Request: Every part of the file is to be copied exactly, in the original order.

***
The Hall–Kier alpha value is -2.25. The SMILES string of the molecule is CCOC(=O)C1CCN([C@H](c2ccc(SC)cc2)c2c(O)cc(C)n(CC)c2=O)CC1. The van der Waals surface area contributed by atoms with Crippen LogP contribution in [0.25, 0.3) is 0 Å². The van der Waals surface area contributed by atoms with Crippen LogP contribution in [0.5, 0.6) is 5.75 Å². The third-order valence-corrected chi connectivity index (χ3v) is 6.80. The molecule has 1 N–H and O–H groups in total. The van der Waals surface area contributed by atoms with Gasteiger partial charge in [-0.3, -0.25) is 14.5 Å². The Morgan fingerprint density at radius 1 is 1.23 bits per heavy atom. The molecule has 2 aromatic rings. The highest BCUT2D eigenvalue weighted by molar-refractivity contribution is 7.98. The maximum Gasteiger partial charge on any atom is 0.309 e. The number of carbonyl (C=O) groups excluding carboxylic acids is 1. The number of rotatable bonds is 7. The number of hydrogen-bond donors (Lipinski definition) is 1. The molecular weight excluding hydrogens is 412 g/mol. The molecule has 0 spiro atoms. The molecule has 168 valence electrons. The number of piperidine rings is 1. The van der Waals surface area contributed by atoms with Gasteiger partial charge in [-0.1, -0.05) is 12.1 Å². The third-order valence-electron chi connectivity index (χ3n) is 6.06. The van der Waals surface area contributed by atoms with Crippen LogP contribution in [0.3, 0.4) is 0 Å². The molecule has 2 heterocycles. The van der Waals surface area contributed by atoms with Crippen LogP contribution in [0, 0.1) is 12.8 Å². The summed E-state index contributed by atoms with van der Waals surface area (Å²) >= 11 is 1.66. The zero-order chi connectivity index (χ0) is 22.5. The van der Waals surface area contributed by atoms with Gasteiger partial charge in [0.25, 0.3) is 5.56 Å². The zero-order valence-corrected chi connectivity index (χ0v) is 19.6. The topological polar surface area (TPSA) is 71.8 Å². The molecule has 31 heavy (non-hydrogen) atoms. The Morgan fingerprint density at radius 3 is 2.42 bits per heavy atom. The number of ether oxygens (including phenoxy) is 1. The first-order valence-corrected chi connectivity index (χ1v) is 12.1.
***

The Hall–Kier alpha value is -2.25. The SMILES string of the molecule is CCOC(=O)C1CCN([C@H](c2ccc(SC)cc2)c2c(O)cc(C)n(CC)c2=O)CC1. The van der Waals surface area contributed by atoms with Crippen LogP contribution in [0.25, 0.3) is 0 Å². The van der Waals surface area contributed by atoms with Crippen LogP contribution in [0.5, 0.6) is 5.75 Å². The third-order valence-corrected chi connectivity index (χ3v) is 6.80. The molecule has 1 N–H and O–H groups in total. The van der Waals surface area contributed by atoms with Gasteiger partial charge in [-0.3, -0.25) is 14.5 Å². The Morgan fingerprint density at radius 1 is 1.23 bits per heavy atom. The molecule has 2 aromatic rings. The highest BCUT2D eigenvalue weighted by molar-refractivity contribution is 7.98. The maximum Gasteiger partial charge on any atom is 0.309 e. The number of carbonyl (C=O) groups excluding carboxylic acids is 1. The number of rotatable bonds is 7. The number of hydrogen-bond donors (Lipinski definition) is 1. The molecular weight excluding hydrogens is 412 g/mol. The molecule has 0 spiro atoms. The molecule has 168 valence electrons. The number of piperidine rings is 1. The van der Waals surface area contributed by atoms with Gasteiger partial charge in [-0.1, -0.05) is 12.1 Å². The third-order valence-electron chi connectivity index (χ3n) is 6.06. The van der Waals surface area contributed by atoms with Crippen LogP contribution in [0.3, 0.4) is 0 Å². The molecule has 2 heterocycles. The van der Waals surface area contributed by atoms with Crippen LogP contribution in [0, 0.1) is 12.8 Å². The summed E-state index contributed by atoms with van der Waals surface area (Å²) >= 11 is 1.66. The zero-order chi connectivity index (χ0) is 22.5. The van der Waals surface area contributed by atoms with Gasteiger partial charge in [0.25, 0.3) is 5.56 Å². The zero-order valence-corrected chi connectivity index (χ0v) is 19.6. The topological polar surface area (TPSA) is 71.8 Å². The molecule has 31 heavy (non-hydrogen) atoms. The Morgan fingerprint density at radius 3 is 2.42 bits per heavy atom. The number of ether oxygens (including phenoxy) is 1. The first-order valence-corrected chi connectivity index (χ1v) is 12.1.